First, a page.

# DIN A4 aspect ratio seen as an eigenvalue problem

In Math.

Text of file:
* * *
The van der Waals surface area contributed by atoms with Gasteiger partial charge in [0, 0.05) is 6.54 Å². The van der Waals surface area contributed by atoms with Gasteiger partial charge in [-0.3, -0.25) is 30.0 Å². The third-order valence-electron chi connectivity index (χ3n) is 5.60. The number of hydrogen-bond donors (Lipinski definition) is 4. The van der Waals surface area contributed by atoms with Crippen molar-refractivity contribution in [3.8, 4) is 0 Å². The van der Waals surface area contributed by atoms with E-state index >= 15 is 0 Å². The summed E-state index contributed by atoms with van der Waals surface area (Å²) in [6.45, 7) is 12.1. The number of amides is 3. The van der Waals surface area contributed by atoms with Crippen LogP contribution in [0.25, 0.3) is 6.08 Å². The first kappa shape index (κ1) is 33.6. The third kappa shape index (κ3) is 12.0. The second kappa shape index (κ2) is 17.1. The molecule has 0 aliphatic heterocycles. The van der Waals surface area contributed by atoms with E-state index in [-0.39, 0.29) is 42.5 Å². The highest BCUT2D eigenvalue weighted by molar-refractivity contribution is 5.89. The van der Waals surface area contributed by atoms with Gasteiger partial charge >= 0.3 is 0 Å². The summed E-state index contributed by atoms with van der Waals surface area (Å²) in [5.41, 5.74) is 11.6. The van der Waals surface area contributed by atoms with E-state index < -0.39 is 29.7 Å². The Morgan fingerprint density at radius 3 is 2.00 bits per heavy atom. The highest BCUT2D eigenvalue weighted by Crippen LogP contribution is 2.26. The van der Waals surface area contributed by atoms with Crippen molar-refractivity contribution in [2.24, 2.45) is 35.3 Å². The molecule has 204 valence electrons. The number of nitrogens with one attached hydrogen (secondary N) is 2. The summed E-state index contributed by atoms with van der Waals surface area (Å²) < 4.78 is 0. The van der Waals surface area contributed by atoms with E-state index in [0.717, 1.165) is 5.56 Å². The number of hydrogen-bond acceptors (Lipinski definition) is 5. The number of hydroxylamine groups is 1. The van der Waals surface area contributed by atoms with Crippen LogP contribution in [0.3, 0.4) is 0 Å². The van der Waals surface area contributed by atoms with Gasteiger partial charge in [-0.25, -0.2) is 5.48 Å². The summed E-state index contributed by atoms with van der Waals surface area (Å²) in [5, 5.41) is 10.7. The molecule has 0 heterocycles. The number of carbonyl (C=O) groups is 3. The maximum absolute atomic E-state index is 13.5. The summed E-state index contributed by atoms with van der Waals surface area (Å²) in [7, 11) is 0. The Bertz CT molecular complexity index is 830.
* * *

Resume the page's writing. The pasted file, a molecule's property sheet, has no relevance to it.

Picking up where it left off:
Have you ever wondered about the odd dimensions of a DIN A4 sheet? In this blog post, I will show you how to derive the aspect ratio with the help of the eigenvalue decompostion of geometric operations acting on the sheet. Consider $x=(x^0, x^1)^t \in \mathbb R^2$ being the vector of lengths for each dimension i.e. $x^0$ represents the length for the x-axis and $x^1$ the length for the y-axis accordingly. Let us now define two linear operations $F$ and $T$ (more explicitely two automorphism $\mathbb R^2 \rightarrow \mathbb R^2$) acting on the sheet dimensions: $$ F := \begin{pmatrix} \tfrac{1}{2} & 0 \\ 0 & 1 \end{pmatrix} \quad \text{and} \quad T:= \begin{pmatrix} 0 & 1 \\ 1 & 0 \end{pmatrix}\quad. $$ The matrix $F$ folds the sheet of paper in direction of the x-axis which causes its length to be halved and the transposition map $T$ interchanges the coordinate functions (i.e. turns the sheet by 90 degrees). You may have noticed that a DIN A5 sheet can be obtained by the composition of the two maps $F$ and $T$ (folding and rotating by 90 degrees) and that the aspect ratio will remain constant. As a result, the DIN A5 format is just a scaled variant of DIN A4. An equivalent description can be given by the following equation: $( T \circ F)\, x = \lambda \cdot x$ where $\lambda$ is a (positive) scaling factor. The non-trivial solutions for $x$ can be obtained by the eigenvalue decomposition of the matrix $T\circ F$: $$ \det\bigl(T\cdot F - \lambda \cdot \boldsymbol 1\bigr) = \det \begin{pmatrix} -\lambda & 1 \\ \tfrac{1}{2} & -\lambda \end{pmatrix} = \lambda^2 - \frac{1}{2} \stackrel{!}{=} 0\quad\Rightarrow\quad \lambda_\pm=\pm \frac{1}{\sqrt 2} $$ The associated eigenspaces are spanned by the eigenvectors $u$ and $v$: $$ \mathop{\mathrm{ker}}\bigl(T\cdot F - \lambda_+ \cdot \boldsymbol 1 \bigr) =\mathop{\mathrm{ker}}\begin{pmatrix} -\tfrac{1}{\sqrt 2} & 1 \\ \tfrac{1}{2} & -\tfrac{1}{\sqrt 2} \end{pmatrix}= \mathop{\mathrm{span}}\left\{\begin{pmatrix} \sqrt 2 \\ 1 \end{pmatrix} \right\} =: \mathop{\mathrm{span}}\left\{u \right\} $$ $$ {\mathrm{ker}}\bigl(T\cdot F - \lambda_- \cdot \boldsymbol 1 \bigr) ={\mathrm{ker}}\begin{pmatrix} +\tfrac{1}{\sqrt 2} & 1 \\ \tfrac{1}{2} & +\tfrac{1}{\sqrt 2} \end{pmatrix}= {\mathrm{span}}\left\{\begin{pmatrix} \sqrt 2 \\ -1 \end{pmatrix} \right\} =: {\mathrm{span}}\left\{v \right\} $$ Finally, let us define the aspect ratio $\rho(x) = \tfrac{x^0}{x^1}$ for both eigenvectors $u$ and $v$. $$ \rho(u) = \sqrt{2} \quad\text{and}\quad \rho(v)= -\sqrt 2 $$ Please note, $\rho$ is invariant under scaling operations i.e. $\rho(x) = \rho(\lambda \cdot x)$ for all $\lambda \in \mathbb R^\times$. Furthermore, we discard the solution for the eigenvector $v$ since negative aspect ratios do not apply to our setting. Obviously, the proper aspect ratio for a DIN A4 sheet should be $\sqrt 2 : 1$ (landscape) or $1 : \sqrt 2$ (portrait). The actual dimensions are specified by the quotient $\tfrac{297}{210}$ which is a very close approximation of $\sqrt 2$ since $$ \rho(\text{DIN A4 sheet}) - \rho(u) = \frac{297}{210} - \sqrt 2 \approx 7 \cdot 10^{-5} \quad. $$ We conclude that the dimensions of DIN A4 are governed by the eigenvectors of the fold and transposition map.